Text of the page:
During May is Mental Health Month our Mental Health Experienced & Years Of Understanding (MHE &YOU) Advisory Council held a photo contest posing the question "What is helping YOU get through this challenging time?" We asked you to send us a photo sharing what was helping you with your mental health at the moment. Here are our winners and some of our favorite entries. To see them all, visit our MHE & YOU website. Thank you to everyone who participated and congratulations to our winners!
FEATURED RESOURCES

Our Webinar "Supporting Youth Vocational Goals with Mental Health and Vocational Rehabilitation Collaboration: Implications for the Present" is now available on our website. This webinar presented findings from a study examining collaboration between state vocational rehabilitation agencies and public mental health systems related to the vocational goals of transition-age youth (ages 14-24) with serious mental health conditions. You can download the slides and watch the full webinar HERE.

Mental Health Resources for Suicide Prevention

National Suicide Prevention Lifeline 1-800-273-8255
https://suicidepreventionlifeline.org/ (Spanish / Deaf / Chat also available)

The Jed Foundation's Mental Health Resource Center https://www.jedfoundation.org/mental-health-resource-center/

American Foundation for Suicide Prevention: Find support for yourself or those who may be at risk for suicide https://afsp.org/get-help

Mental Health Resources to Support the BIPOC Community

From Wayside Youth and Family Support Network:

From McLean Hospital:

From NAMI Massachusetts:

RESEARCH STUDY RECRUITMENT
SEED STUDY: Transitions ACR is currently recruiting for the Sequences of Employment and Education (SEED) research study to better understand how the employment and education experiences of young (ages 16-25) with serious mental health conditions change over time. You may be eligible if you are a young adult with a serious mental health condition who has experience in foster care and/or additional challenges with substance use.

Participation includes six 1-hour surveys over a 20-month period. All information shared will be kept confidential. Participants will be compensated up to $145 in gift cards for their time. To see if you’re eligible visit: The SEED Study
SMOKER2SMOKER STUDY: Transitions ACR is seeking the help of individuals to serve on an advisory board made up of young adult smokers – or former smokers who have quit within the last 5 years – who have lived mental health experience, in order to improve our questions for our qualitative interviews, help to solve any recruitment problems, and help us interpret our results. The goal of this research is to understand the reasons for one’s smoking and strategies that may help them quit. That understanding will be used to modify a text-based support for quitting that work well for the general population, so that it works well for young adults. Members will be paid $25/hour and will meet four times over the year. Are you interested? If so. contact Ian at ian.lane@umassmed.edu.
WHAT IS iSPARC DOING?
*Introducing CeKTER*

The University of Massachusetts Medical School, Implementation Science & Practice Advances Research Center (UMASS-iSPARC) and the Boston University, Sargent College of Rehabilitation Sciences, Center for Psychiatric Rehabilitation (BU-CPR) are pleased to announce Center on Knowledge Translation on Employment Research (CeKTER).

  • Funded by National Institute on Disability Independent Living and Rehabilitation Research (NIDILRR)
  • Co-Project Directors Marianne Farkas, (BU-CPR) & Marsha Langer Ellison, (UMASS-iSPARC)
  • Funded from September 1 2020 – August 31 2025

The CeKTER’s goal is to promote the appropriate use of research-based knowledge and products to improve services, approaches, practices and policies that support improved employment outcomes of people with disabilities.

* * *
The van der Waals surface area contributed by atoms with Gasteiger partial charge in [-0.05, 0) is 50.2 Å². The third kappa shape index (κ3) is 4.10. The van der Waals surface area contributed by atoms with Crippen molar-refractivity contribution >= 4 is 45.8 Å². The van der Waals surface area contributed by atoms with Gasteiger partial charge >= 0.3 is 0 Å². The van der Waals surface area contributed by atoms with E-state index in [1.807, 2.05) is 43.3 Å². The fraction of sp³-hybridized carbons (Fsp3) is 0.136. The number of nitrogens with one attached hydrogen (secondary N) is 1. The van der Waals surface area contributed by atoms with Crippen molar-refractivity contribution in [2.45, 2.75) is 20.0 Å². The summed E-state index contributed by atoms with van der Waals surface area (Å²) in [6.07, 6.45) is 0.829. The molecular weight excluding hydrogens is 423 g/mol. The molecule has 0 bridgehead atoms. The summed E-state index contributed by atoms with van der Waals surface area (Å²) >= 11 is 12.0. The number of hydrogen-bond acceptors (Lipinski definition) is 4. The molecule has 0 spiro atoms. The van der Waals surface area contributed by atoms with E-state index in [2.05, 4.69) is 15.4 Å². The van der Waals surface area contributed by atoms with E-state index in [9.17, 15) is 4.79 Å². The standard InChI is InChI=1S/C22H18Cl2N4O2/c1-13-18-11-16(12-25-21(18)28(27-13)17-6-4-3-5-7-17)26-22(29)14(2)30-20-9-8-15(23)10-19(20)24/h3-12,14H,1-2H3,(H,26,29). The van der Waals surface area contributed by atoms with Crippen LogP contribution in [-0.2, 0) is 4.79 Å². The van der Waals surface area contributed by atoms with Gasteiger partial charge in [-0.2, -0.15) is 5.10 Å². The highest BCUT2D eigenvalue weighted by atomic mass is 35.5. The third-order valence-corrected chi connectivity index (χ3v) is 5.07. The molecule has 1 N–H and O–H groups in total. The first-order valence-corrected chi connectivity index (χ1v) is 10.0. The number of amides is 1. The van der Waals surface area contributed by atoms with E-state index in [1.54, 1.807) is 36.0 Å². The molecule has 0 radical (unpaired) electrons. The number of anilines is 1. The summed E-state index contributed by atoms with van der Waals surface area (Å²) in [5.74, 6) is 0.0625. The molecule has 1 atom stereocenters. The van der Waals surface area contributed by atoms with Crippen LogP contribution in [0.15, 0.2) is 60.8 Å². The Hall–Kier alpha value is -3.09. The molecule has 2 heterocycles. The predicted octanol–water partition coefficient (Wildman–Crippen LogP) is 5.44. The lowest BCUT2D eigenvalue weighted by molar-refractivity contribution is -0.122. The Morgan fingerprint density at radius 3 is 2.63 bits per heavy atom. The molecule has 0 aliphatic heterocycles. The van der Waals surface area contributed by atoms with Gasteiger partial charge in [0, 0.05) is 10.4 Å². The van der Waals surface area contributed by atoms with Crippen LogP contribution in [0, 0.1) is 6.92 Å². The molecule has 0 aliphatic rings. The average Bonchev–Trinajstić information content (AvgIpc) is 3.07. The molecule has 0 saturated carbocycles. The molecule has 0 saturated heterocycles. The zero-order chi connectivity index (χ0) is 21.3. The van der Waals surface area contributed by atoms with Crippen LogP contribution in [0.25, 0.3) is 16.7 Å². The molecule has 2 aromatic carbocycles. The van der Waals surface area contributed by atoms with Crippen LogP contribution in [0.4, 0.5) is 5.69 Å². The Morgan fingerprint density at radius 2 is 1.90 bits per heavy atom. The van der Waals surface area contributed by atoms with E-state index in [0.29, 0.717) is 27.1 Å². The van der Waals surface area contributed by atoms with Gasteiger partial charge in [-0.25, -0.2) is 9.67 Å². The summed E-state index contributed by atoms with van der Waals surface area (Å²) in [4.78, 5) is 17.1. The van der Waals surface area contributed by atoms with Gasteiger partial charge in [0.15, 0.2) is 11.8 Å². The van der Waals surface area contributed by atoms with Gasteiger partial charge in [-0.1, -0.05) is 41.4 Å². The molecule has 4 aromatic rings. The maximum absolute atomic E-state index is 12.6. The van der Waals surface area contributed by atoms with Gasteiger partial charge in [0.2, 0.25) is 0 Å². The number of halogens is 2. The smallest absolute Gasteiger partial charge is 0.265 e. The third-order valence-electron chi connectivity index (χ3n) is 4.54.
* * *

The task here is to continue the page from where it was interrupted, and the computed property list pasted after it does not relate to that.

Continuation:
This cross - disability Knowledge Translation Center, mandated to support NIDILRR employment grantees, will achieve its goal through its commitment to co-production with experts across a variety of fields. The Advisory Council members, for example is comprised of seminal thinkers in implementation science and representatives of national associations of people with disabilities. Collaborators include prominent NIDILRR disability employment researchers.

For more information and to request technical assistance for disseminating your NIDILRR funded research please contact Marsha.Ellison@umassmed.edu.
UPCOMING EVENTS
Raise the Bar Higher Conference - October 21st. Work Without Limit's conference will be virtual this year. Info/Register HERE.
WHO WE ARE
The Transitions to Adulthood Center for Research promotes the full participation in socially valued roles of transition-age youth and young adults (ages 14-30) with serious mental health conditions. The Transitions to Adulthood Center for Research (Transitions ACR) is located within the Implementation Science and Practice Advances Research Center (iSPARC) and houses The Learning & Working During the Transition to Adulthood Rehabilitation Research & Training Center (The Learning & Working RRTC), among other projects.
 
The Learning & Working RRTC is a national effort that aims to improve the supports of this population to successfully complete their schooling and training and move into rewarding work lives. 
Funded by the National Institute on Disability, Independent Living, and Rehabilitation Research (NIDILRR).

As a Massachusetts Department of Mental Health Research Center of Excellence, iSPARC aims to improve the mental and behavioral health of all citizens of Massachusetts and beyond.
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Some of the contents of this message were developed under a grant with funding from the National Institute on Disability, Independent Living, and Rehabilitation Research, United States Department of Health and Human Services (NIDILRR grant number 90RTEM0005). NIDILRR is a Center within the Administration for Community Living (ACL), Department of Health and Human Services (HHS). The contents of this message do not necessarily represent the policy of NIDILRR, ACL, and/or HHS, and you should not assume endorsement by the Federal Government.

The Transitions to Adulthood Center for Research is part of the
Implementation Science and Practice Advances Research Center, 
a Massachusetts Dept. of Mental Health Research Center of Excellence.